Britton then struck Thome out looking, stranding a pair of runners in the fifth.

“He was right at the limit there and he was going to be real mad at having to come out at 4 2/3 if he walked Thome there,” Orioles manager Buck Showalter said. “But he made a big pitch there to get out of it, and I’m proud of him.”

Orioles catcher Matt Wieters added another solo blast in the sixth, his 13th of the year, and Nick Markakis drove in Hardy from first with a one-out double in the seventh for a final insurance run.

The Twins scored their only run off Britton in the third when Ben Revere singled with one out and later came around on a Mauer groundout.

Revere made a highlight-reel grab to end the seventh when he raced back to make a leaping, over-the-shoulder catch at the wall in center field, robbing Vladimir Guerrero of an extra-base hit and keeping a run off the board.

“It was unbelievable,” Hardy said. “That was as good as Adam Jones’ catch in Seattle.”

Right-hander Chris Jakubauskas relieved Britton to start the sixth, and retired the first five Twins he faced. Jakubauskas combined with lefty Michael Gonzalez and Kevin Gregg to hold the Twins scoreless with just two hits over the final four innings.

“The kid threw the ball very well against us,” said Twins manager Ron Gardenhire, who was ejected in the eighth for arguing balls and strikes. “Their bullpen came in and changed speeds and threw some curveballs. I think at one point I looked up and saw we had eight guys left on base, and that tells you the whole story.”

Jordan Schelling is an associate reporter for This story was not subject to the approval of Major League Baseball or its clubs.

Orioles notebook, 8/22

August 22, 2011 Comments off

Showalter outlines upcoming rotation

By Jordan Schelling /

MINNEAPOLIS — Buck Showalter confirmed his club’s pitching rotation before Monday’s game at Target Field, but the O’s skipper said it could change based on the status of lefty Jo-Jo Reyes.

Right-hander Alfredo Simon is scheduled to start the second game of the series on Tuesday against the Twins, and Jeremy Guthrie is slated to start Wednesday.

Reyes is then expected to take the hill in the series finale Thursday afternoon, and Tommy Hunter will pitch Friday when the Orioles return home to host the Yankees.

“The only thing that may change there is if Reyes comes in tomorrow — that’s why I haven’t fully committed to it — and the [back] spasms come back up,” Showalter said. “But that’s what the plan is.”

Davis optioned to Triple-A Norfolk

MINNEAPOLIS — Following Monday’s 4-1 victory over the Twins, the Orioles announced they had optioned infielder Blake Davis to Triple-A Norfolk.

In 25 games (16 starts) for the Orioles over the last two months, Davis batted .254 with one home run, six RBIs and three doubles. Davis primarily played second base, but he also saw time at third and shortstop.

The Orioles will announce a corresponding roster move at a later time.

Recalled Adams ready to contribute

MINNEAPOLIS — When the Orioles sent Ryan Adams back down to Triple-A Norfolk two months ago, they wanted him to have a chance to play every day while continuing to work and develop as a player.

In particular, defense was an issue with Adams, who committed two errors in seven games at second base for the O’s.

“I just needed to get better at everything,” Adams said. “But they’ve been on me about defense, so I went down there and tried to really work on it.”

“He’s improved, he’s getting better,” Orioles manager Buck Showalter said. “If he swings the bat better, I think he’ll be more comfortable. I hope so.”

In his first stint with the Orioles, Adams went 5-for-23 with an RBI. In 93 games at Norfolk, Adams batted .283 with 10 home runs, 28 doubles and 37 RBIs.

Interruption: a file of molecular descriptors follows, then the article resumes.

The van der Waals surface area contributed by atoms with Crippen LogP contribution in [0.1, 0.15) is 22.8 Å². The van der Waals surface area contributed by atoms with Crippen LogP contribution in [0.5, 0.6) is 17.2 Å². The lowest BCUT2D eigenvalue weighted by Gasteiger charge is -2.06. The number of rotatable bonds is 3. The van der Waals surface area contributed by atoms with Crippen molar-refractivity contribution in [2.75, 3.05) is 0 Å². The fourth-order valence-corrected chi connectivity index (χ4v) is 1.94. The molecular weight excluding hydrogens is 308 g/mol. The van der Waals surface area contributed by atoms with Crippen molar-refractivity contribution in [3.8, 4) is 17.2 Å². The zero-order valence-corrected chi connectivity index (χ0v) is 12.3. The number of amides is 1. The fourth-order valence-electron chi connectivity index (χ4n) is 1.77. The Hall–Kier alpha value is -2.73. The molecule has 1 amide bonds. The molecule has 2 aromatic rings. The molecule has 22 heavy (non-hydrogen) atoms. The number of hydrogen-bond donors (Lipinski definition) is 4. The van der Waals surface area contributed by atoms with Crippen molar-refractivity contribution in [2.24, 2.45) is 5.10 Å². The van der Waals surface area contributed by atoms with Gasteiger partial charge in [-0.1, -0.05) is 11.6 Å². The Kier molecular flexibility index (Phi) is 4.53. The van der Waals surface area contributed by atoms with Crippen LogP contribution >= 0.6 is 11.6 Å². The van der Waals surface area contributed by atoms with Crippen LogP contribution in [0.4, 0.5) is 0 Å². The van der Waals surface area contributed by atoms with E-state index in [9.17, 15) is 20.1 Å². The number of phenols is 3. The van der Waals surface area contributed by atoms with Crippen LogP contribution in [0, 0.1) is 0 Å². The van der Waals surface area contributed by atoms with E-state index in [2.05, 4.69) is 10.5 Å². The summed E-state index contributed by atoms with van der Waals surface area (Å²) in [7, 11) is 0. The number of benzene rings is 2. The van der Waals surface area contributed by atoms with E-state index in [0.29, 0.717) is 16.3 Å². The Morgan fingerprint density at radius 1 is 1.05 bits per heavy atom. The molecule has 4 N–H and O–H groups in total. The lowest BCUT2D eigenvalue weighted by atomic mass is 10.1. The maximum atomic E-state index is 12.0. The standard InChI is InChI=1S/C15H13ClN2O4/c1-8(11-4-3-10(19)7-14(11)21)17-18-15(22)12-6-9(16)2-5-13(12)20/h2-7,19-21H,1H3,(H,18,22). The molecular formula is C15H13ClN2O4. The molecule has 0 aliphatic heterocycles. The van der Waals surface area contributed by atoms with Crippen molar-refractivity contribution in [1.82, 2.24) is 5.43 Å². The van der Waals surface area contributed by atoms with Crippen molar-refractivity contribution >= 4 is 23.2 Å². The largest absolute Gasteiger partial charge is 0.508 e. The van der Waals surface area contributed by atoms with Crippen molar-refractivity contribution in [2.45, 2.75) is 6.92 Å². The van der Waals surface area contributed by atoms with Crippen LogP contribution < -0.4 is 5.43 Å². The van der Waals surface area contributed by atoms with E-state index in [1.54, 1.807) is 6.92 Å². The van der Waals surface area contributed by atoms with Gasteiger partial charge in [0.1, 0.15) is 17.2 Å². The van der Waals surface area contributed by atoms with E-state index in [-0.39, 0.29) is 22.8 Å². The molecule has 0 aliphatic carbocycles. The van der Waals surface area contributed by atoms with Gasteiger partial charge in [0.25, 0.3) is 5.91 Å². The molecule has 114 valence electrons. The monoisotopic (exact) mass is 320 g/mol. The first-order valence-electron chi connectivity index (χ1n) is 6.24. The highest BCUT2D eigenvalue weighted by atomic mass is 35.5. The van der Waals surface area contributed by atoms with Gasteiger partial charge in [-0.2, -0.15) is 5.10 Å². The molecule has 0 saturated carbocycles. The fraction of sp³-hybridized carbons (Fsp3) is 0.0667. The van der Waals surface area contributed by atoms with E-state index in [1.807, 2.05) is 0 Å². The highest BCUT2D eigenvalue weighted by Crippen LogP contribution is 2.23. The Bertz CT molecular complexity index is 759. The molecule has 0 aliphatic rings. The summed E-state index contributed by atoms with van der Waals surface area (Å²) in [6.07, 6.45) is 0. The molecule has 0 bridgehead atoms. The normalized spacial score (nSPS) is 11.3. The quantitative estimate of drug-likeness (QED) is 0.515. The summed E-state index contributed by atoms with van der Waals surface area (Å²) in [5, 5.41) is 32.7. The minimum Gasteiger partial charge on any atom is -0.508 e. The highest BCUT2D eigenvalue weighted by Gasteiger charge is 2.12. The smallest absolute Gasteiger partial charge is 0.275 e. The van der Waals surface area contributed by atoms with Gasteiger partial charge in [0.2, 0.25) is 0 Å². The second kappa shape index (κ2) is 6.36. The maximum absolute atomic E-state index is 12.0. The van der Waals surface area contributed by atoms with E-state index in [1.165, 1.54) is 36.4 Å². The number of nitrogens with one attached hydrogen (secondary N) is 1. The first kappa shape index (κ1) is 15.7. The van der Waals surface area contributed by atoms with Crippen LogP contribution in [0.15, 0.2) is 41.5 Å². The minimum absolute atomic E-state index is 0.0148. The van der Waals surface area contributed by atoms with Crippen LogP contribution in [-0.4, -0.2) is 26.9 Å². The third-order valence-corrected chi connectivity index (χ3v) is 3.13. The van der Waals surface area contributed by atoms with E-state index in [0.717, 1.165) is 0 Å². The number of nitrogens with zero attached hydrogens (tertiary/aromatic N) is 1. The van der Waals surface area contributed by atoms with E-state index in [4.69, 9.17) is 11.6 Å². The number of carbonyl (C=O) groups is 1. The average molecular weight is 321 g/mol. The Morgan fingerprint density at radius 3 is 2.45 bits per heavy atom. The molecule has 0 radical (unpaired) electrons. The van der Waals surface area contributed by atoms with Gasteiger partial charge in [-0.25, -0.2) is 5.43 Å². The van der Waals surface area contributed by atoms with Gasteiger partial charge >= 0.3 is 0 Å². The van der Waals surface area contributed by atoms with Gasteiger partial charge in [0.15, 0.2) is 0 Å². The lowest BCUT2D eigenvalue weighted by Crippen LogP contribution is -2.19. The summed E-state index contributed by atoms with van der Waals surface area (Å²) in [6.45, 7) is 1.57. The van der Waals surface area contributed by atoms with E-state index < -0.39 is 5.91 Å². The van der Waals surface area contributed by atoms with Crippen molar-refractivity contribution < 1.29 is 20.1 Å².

The 24-year-old was recalled to take the place of struggling third baseman Josh Bell, who was optioned to Triple-A after hitting just .174 with 18 strikeouts in 17 games. Bell also struggled in the field, highlighted by a pair of costly plays in the 12th inning of Saturday’s 9-8 loss to the Angels.

With Adams moving into an everyday role at second base, Robert Andino will likely see the majority of time at third base for the Orioles. Andino made his third start at third base on Monday against the Twins.

“Robert likes seeing his name in that lineup, and I like writing it,” Showalter said. “I talked to him a little bit on the plane last night. He’s in a good spot offensively, and he just looks at it as an opportunity to bring another skill that he can bring, and continue to make himself valuable to our club and organization. I’m real proud of the year Robert has had.”

Berken to DL; Britton returns to action

MINNEAPOLIS — Right-hander Zach Britton was activated from the 15-day disabled list Monday, as he made his first start since Aug. 4 at Kansas City.

To make room for Britton on the roster, right-hander Jason Berken was placed on the DL with a right forearm strain.

Britton went on the DL on Aug. 5 with a right shoulder strain after a series of tough starts. Over his last six outings before being sidelined, Britton was 0-5 with a 10.57 ERA, allowing 27 earned runs on 45 hits in just 23 innings of work.

Up until that point, Britton had been 6-4 with a 3.10 ERA, and enjoying an impressive rookie season.

“He went through a period where it looked like it was going to come real easy to him,” Orioles manager Buck Showalter said. “I from experience knew there was going to be some bumps and challenges along the way. That which doesn’t kill you makes you stronger.”

Showalter said he’s seen a lot of the best development for young pitchers come in the offseason, when they get a chance to step back and look at what they’ve been doing.

It’s at that point, Showalter said, that things really start to sink in and the pitchers realize they “can do it” and that mistakes really get magnified by the talent at the Major League level.

“Zach’s a guy that, I’m hoping he’ll finish strong and he’ll go in the offseason and realize the things that he has to do to be successful,” Showalter said. “Today’s another step for him.”

Jordan Schelling is an associate reporter for This story was not subject to the approval of Major League Baseball or its clubs.